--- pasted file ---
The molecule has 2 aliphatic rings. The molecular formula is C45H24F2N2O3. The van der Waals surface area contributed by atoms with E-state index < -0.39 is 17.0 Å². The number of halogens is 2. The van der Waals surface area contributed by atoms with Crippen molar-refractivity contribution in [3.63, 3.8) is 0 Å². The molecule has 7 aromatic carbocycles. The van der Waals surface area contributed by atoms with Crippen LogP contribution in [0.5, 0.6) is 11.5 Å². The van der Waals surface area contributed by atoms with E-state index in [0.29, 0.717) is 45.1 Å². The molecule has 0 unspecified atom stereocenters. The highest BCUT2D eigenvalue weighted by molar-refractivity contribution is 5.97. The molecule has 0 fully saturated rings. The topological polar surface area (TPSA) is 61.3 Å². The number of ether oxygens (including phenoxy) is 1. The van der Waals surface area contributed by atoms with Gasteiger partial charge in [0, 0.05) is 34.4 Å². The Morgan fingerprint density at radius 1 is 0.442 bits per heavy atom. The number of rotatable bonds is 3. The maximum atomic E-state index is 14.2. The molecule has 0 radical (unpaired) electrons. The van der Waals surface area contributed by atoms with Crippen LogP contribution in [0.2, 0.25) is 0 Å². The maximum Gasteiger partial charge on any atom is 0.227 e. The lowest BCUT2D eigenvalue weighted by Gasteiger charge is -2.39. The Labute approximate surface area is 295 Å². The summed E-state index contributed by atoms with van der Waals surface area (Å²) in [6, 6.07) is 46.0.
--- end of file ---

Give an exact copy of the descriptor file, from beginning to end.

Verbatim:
The molecule has 2 aliphatic rings. The molecular formula is C45H24F2N2O3. The van der Waals surface area contributed by atoms with E-state index < -0.39 is 17.0 Å². The number of halogens is 2. The van der Waals surface area contributed by atoms with Crippen molar-refractivity contribution in [3.63, 3.8) is 0 Å². The molecule has 7 aromatic carbocycles. The van der Waals surface area contributed by atoms with Crippen LogP contribution in [0.5, 0.6) is 11.5 Å². The van der Waals surface area contributed by atoms with E-state index in [0.29, 0.717) is 45.1 Å². The molecule has 0 unspecified atom stereocenters. The highest BCUT2D eigenvalue weighted by molar-refractivity contribution is 5.97. The molecule has 0 fully saturated rings. The topological polar surface area (TPSA) is 61.3 Å². The number of ether oxygens (including phenoxy) is 1. The van der Waals surface area contributed by atoms with Gasteiger partial charge in [0, 0.05) is 34.4 Å². The Morgan fingerprint density at radius 1 is 0.442 bits per heavy atom. The number of rotatable bonds is 3. The maximum atomic E-state index is 14.2. The molecule has 0 radical (unpaired) electrons. The van der Waals surface area contributed by atoms with Crippen LogP contribution in [0.2, 0.25) is 0 Å². The maximum Gasteiger partial charge on any atom is 0.227 e. The lowest BCUT2D eigenvalue weighted by Gasteiger charge is -2.39. The Labute approximate surface area is 295 Å². The summed E-state index contributed by atoms with van der Waals surface area (Å²) in [6, 6.07) is 46.0.